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"Cyber War" Is Just the Latest Grab for Defense Money

Unknown Lamer posted more than 2 years ago | from the monocle-polishing-terrorists-are-stealing-our-yachts dept.

Security 161

New submitter Curseyoukhan writes "The phrase 'cyber war' is being used to scare us into coughing up money and liberties, just like 'anarchist' once was, and 'terror' still is. To quote H.L. Mencken, 'The whole aim of practical politics is to keep the populace alarmed (and hence clamorous to be led to safety) by menacing it with an endless series of hobgoblins, all of them imaginary.'"

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First (-1)

Anonymous Coward | more than 2 years ago | (#39855669)

You guys are slow today

Goverment Politics - Old Or New TROLL Tactics. (0)

Anonymous Coward | more than 2 years ago | (#39855673)

GIVE IT UP UNCLE SAM!!!

Most people are wising up to the antics of the media. People are starting to ask professional coders, system operators, and IT specialist about WHAT REALLY IS HAPPENING.

Your war isn't with the imagination of enemy forces. It's with the people who really control the internet. THE USERS! Who are in turn the people WHO PAY you to raise up the horseshit campaigns.

KILL THE POLITICIANS and LAWYERS!!! and let the world govern itself!

Is this a US thing? (4, Interesting)

Anonymous Coward | more than 2 years ago | (#39855677)

Cause I've not heard the phrase "cyber war" being bandied about like the wars on terror/drugs/etc have been.

Everything in the USA is a "war". (5, Insightful)

Anonymous Coward | more than 2 years ago | (#39855755)

Americans are a very curious species. There are two things you should know about them:

1) Most Americans have never experienced real war of any sort. This includes those in the military, even those who have served in various conflicts, and even those who have killed during said conflicts. (Much of this killing has been done at great distances using missiles or munitions released by planes or drones, and was thus quite impersonal.)

2) Most Americans have a so-called "boner for war". This is especially true of those who self-identify as "Republicans", but many who identify as "Democrats" are equally afflicted.

Unfortunately, there are a lot of these people, and they have thus acquired much power within the American political system. To them, anything and everything they don't like needs to be crushed in a "war".

It doesn't matter whether their target is alcohol or drugs or Islam or homosexuality or affordable health care or free speech on the Internet. To them, "war" is the only solution possible, and they'll refer to "war" incessantly when discussing such topics.

Re:Everything in the USA is a "war". (1, Funny)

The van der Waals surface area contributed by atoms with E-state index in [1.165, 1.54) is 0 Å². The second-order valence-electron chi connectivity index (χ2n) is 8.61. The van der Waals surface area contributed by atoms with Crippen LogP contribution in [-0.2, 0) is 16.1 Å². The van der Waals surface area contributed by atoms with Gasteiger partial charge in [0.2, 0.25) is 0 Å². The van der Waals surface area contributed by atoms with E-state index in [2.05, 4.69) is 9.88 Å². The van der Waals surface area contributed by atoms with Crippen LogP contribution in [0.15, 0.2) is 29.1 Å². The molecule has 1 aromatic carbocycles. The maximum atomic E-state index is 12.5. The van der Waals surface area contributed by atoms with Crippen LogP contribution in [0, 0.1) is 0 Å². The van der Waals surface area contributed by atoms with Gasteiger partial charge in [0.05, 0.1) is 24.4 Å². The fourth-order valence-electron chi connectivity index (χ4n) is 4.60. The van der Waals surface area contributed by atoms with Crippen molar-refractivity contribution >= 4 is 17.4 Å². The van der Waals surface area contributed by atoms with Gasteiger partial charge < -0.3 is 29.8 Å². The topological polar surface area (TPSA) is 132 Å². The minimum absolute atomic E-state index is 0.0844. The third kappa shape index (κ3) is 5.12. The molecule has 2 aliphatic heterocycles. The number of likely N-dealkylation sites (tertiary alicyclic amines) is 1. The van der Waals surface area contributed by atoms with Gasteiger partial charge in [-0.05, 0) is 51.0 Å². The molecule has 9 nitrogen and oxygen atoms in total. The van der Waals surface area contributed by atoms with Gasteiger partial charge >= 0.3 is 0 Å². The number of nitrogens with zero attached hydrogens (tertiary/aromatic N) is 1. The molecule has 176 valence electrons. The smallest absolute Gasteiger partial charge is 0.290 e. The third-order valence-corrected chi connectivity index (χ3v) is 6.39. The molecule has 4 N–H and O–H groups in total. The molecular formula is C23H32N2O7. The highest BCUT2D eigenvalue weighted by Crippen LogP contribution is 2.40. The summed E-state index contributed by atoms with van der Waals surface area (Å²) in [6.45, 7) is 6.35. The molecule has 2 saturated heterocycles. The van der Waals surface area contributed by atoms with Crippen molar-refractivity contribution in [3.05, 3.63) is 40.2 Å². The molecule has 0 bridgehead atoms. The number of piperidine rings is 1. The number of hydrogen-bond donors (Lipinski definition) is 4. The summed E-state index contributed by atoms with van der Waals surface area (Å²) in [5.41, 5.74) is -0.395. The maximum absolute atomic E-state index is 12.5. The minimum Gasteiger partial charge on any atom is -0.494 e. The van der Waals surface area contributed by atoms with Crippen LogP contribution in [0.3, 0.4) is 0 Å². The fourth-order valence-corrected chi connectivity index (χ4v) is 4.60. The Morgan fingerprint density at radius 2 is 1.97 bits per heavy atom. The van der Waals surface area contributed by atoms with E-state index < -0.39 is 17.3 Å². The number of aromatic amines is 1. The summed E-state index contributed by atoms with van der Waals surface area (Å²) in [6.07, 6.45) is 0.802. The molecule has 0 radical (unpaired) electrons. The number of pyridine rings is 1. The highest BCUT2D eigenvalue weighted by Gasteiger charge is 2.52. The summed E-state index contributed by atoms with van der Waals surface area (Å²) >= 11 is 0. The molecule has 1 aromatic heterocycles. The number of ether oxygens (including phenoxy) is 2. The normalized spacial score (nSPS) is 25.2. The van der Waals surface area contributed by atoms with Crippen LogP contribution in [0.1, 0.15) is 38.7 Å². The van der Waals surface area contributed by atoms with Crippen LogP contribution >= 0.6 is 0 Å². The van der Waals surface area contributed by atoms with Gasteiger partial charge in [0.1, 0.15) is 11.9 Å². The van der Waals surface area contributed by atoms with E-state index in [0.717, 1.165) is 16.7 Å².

AngryDeuce (2205124) | more than 2 years ago | (#39855795)

[citation needed]

Re:Everything in the USA is a "war". (1)

mwvdlee (775178) | more than 2 years ago | (#39855849)

Sounds like you want to start a war on wars.

Re:Everything in the USA is a "war". (1)

mcgrew (92797) | more than 2 years ago | (#39856555)

Now they want a war on drugs. A war on DRUGS! They ought to start a war on war! --Mojo Nixon, Burn Down The Mall

Re:Everything in the USA is a "war". (3, Insightful)

Thud457 (234763) | more than 2 years ago | (#39857047)

Re:Everything in the USA is a "war". (2)

mcgrew (92797) | more than 2 years ago | (#39858155)

Mod parent funny! "Liberal pinko!" Of course, Gingrich probably would call someone like him a liberal. He and Perry and Paul would probably be against the interstate highway, too.

Wonderful sarcasm.

Re:Is this a US thing? (0)

Anonymous Coward | more than 2 years ago | (#39855989)

At the movies yesterday (Australia, Avengers) there was a flashy advert recruiting for the Defence Signals Directorate Cyberwarfare Squad or some such crap.

Ah yes here it is.

http://www.dsd.gov.au/careers/cyberoperations.htm [dsd.gov.au]

I hope it is the obvious money grab it looks like, because the people this sucks in are going to be complete fuckwits.

Re:Is this a US thing? (3, Interesting)

Dr_Barnowl (709838) | more than 2 years ago | (#39856647)

They're doing it in the UK too : Web War II: What a future cyberwar will look like [bbc.co.uk] ; and on the BBC. I wonder if it's just a few select plants in their newsroom, whether they are just being fed this stuff unwittingly, or whether their legendary neutrality is being eroded at an institutional level.

Re:Is this a US thing? (0)

Anonymous Coward | more than 2 years ago | (#39858003)

Sure you have. Christians and the global warming crowd use this same tactic, just with different words. If people are scared then they will give you power and money.